Speaker 2 00:29:44 And the incentive being, you know, the more hyperbolic, uh, we're recording this at a time when some of the internal, uh, emails and dialogue within Fox News at the time of sort of post-November 2020 up to January 6th, 2021, where they're trying to figure out how to discuss the absurdity of the election fraud claims. And I say absurdity of election fraud claims because people like Tucker Carlson were saying they were absurd, right? Like these people knew they were absurd, but they had zero incentive because of the audience cuz of the business model to talk about that. And in that sense, yeah, I mean it's a completely corrupt system, but it's a completely corrupt system, not just a Fox News one and some good things happen within it, right? Like every now and then there's a really insightful person. That's absolutely true. I would like to think that I was occasionally not part of the problem, but I don't know that that's true.
Speaker 2 00:30:39 I don't know that it's possible not to be part of the problem. Uh, it was fun, you know, it was narcissistically gratifying. It was cool to be on tv. It was fun for a while when I was on TV a lot and like, you know, I'd be walking down the street with my kids and someone would go, go, Hey, you're that guy. And I'm like, yeah, I'm that guy. My favorite one was the amount of people who would say, I saw you on tv. And it was literally true. Like it was in a bar or a gym where maybe it was closed caption or not, but no one listened. They just saw me on TV and then it was like, wow, you're, I saw you on tv. Like, did you like what? I said? I don't know what you were saying.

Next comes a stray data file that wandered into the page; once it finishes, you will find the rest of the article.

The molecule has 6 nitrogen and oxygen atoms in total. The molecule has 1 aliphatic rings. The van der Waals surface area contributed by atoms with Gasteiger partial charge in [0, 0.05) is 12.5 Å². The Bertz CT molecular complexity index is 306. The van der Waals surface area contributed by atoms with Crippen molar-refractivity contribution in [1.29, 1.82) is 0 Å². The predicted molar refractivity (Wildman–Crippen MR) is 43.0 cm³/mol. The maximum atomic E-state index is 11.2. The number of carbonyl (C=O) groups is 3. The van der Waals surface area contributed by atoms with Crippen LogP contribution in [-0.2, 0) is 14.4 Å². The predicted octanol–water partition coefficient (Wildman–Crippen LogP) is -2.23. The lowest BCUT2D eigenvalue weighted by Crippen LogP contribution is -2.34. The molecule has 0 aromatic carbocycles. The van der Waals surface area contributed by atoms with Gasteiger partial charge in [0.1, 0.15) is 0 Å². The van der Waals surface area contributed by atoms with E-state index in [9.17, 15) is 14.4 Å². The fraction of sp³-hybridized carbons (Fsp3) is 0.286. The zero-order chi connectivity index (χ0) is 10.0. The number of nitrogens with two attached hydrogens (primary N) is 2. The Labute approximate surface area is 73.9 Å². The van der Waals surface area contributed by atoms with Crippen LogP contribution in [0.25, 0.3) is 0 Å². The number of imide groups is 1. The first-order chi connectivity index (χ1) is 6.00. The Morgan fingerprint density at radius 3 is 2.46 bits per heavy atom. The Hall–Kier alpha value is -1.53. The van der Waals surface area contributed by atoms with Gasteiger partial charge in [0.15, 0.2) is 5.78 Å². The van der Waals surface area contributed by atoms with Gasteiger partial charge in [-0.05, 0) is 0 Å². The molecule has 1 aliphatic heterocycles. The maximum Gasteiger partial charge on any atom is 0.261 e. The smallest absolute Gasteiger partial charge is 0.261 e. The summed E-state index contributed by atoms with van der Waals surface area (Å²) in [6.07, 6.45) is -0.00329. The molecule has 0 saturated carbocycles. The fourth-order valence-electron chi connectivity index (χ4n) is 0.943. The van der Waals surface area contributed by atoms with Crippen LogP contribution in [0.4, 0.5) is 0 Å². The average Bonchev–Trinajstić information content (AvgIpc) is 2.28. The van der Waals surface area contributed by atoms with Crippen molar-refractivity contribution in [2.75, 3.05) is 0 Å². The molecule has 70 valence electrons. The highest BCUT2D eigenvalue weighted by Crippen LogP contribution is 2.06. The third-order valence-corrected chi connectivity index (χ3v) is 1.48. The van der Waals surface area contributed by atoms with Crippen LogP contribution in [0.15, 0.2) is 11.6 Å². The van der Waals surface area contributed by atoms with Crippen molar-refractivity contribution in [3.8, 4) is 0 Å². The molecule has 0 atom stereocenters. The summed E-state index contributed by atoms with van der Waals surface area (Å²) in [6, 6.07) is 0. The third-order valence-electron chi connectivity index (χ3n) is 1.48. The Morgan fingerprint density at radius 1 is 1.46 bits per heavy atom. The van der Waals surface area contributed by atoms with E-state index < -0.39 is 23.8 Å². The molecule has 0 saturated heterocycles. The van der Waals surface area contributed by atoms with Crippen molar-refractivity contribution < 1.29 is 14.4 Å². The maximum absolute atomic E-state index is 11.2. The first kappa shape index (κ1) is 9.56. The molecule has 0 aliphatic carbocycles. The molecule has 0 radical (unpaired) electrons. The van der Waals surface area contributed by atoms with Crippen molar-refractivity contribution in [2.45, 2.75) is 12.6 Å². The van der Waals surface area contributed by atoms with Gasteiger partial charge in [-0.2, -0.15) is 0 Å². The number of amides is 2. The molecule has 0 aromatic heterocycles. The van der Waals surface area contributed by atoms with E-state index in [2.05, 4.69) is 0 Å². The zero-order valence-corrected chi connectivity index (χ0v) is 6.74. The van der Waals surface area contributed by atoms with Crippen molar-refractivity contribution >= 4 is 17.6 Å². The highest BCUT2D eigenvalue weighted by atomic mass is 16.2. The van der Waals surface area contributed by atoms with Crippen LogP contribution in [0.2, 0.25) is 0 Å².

Speaker 4 00:31:15 Well you're also part of the solution now cuz I really do love the podcast. What could go, right? You guys incorporate a pretty simple format. It's, it's a very conversational podcast. It's, it's very to the point. And you, you bring on an, an array of guests,
Speaker 2 00:31:30 You know, we keep evolving the format and the first season really was just with guests, sometimes with two, often with two at a time. And then we shifted it to having one guest, but also a whole news segment where m and I kind of go over things that people probably weren't aware of because they weren't in the mainstream or they weren't the focus of what whatever we call the news, whether it's cable news or, or newspapers. And, and Emma has a, a team at the Progress network who really kind of daily go through the universe of news and ideas in a much more heterodox fashion, right? Not just the New York Times and the Washington Post and the Times of London, but really scouring the vast information of the web for interesting stories that that didn't percolate as primary. So that's kind of our format now. We tend to have one guest and then we also reflect on the news.
Speaker 4 00:32:27 It's an interesting format because it fills to me like maybe it gives you guys flexibility if you're scheduling guests, and I know a lot of times scheduling guests, that can be a week's long negotiation process, getting everyone's schedules in alignment, plus you've gotta do research on them and all that. And then you've got this 24 7 news cycle where, you know, what was, what was top of mind of everybody three or four days ago is, is old news by the time you start recording. So it seems to me like maybe it gives you that flexibility to cover what's most pressing while also still kind of honoring the commitment that, uh, you made with, with your, uh, guest.